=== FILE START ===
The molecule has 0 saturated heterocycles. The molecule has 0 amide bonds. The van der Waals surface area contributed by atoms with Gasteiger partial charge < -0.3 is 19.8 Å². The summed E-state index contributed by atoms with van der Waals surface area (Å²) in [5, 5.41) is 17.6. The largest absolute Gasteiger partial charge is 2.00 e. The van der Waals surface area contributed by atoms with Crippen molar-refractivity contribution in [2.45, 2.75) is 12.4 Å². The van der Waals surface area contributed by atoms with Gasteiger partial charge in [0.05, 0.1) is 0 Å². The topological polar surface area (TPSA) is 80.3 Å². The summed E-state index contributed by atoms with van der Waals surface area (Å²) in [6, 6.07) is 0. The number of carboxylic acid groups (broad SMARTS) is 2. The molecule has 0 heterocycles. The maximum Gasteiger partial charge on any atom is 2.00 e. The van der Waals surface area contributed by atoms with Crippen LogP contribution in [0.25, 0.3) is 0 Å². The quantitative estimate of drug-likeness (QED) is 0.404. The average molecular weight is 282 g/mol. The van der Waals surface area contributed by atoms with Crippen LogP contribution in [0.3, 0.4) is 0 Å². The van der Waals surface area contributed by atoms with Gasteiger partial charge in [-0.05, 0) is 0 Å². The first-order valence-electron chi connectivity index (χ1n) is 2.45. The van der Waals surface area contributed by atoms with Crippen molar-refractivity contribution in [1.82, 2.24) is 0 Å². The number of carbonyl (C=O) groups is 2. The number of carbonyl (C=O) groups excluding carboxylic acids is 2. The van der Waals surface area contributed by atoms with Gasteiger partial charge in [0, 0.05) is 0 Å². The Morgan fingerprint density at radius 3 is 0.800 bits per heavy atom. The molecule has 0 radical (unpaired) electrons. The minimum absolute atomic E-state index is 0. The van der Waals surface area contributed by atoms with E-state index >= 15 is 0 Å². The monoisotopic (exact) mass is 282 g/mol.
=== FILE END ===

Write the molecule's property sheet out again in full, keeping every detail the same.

The molecule has 0 saturated heterocycles. The molecule has 0 amide bonds. The van der Waals surface area contributed by atoms with Gasteiger partial charge < -0.3 is 19.8 Å². The summed E-state index contributed by atoms with van der Waals surface area (Å²) in [5, 5.41) is 17.6. The largest absolute Gasteiger partial charge is 2.00 e. The van der Waals surface area contributed by atoms with Crippen molar-refractivity contribution in [2.45, 2.75) is 12.4 Å². The van der Waals surface area contributed by atoms with Gasteiger partial charge in [0.05, 0.1) is 0 Å². The topological polar surface area (TPSA) is 80.3 Å². The summed E-state index contributed by atoms with van der Waals surface area (Å²) in [6, 6.07) is 0. The number of carboxylic acid groups (broad SMARTS) is 2. The molecule has 0 heterocycles. The maximum Gasteiger partial charge on any atom is 2.00 e. The van der Waals surface area contributed by atoms with Crippen LogP contribution in [0.25, 0.3) is 0 Å². The quantitative estimate of drug-likeness (QED) is 0.404. The average molecular weight is 282 g/mol. The van der Waals surface area contributed by atoms with Crippen LogP contribution in [0.3, 0.4) is 0 Å². The van der Waals surface area contributed by atoms with Gasteiger partial charge in [-0.05, 0) is 0 Å². The first-order valence-electron chi connectivity index (χ1n) is 2.45. The van der Waals surface area contributed by atoms with Crippen molar-refractivity contribution in [1.82, 2.24) is 0 Å². The number of carbonyl (C=O) groups is 2. The number of carbonyl (C=O) groups excluding carboxylic acids is 2. The van der Waals surface area contributed by atoms with Gasteiger partial charge in [0, 0.05) is 0 Å². The Morgan fingerprint density at radius 3 is 0.800 bits per heavy atom. The molecule has 0 radical (unpaired) electrons. The minimum absolute atomic E-state index is 0. The van der Waals surface area contributed by atoms with E-state index >= 15 is 0 Å². The monoisotopic (exact) mass is 282 g/mol.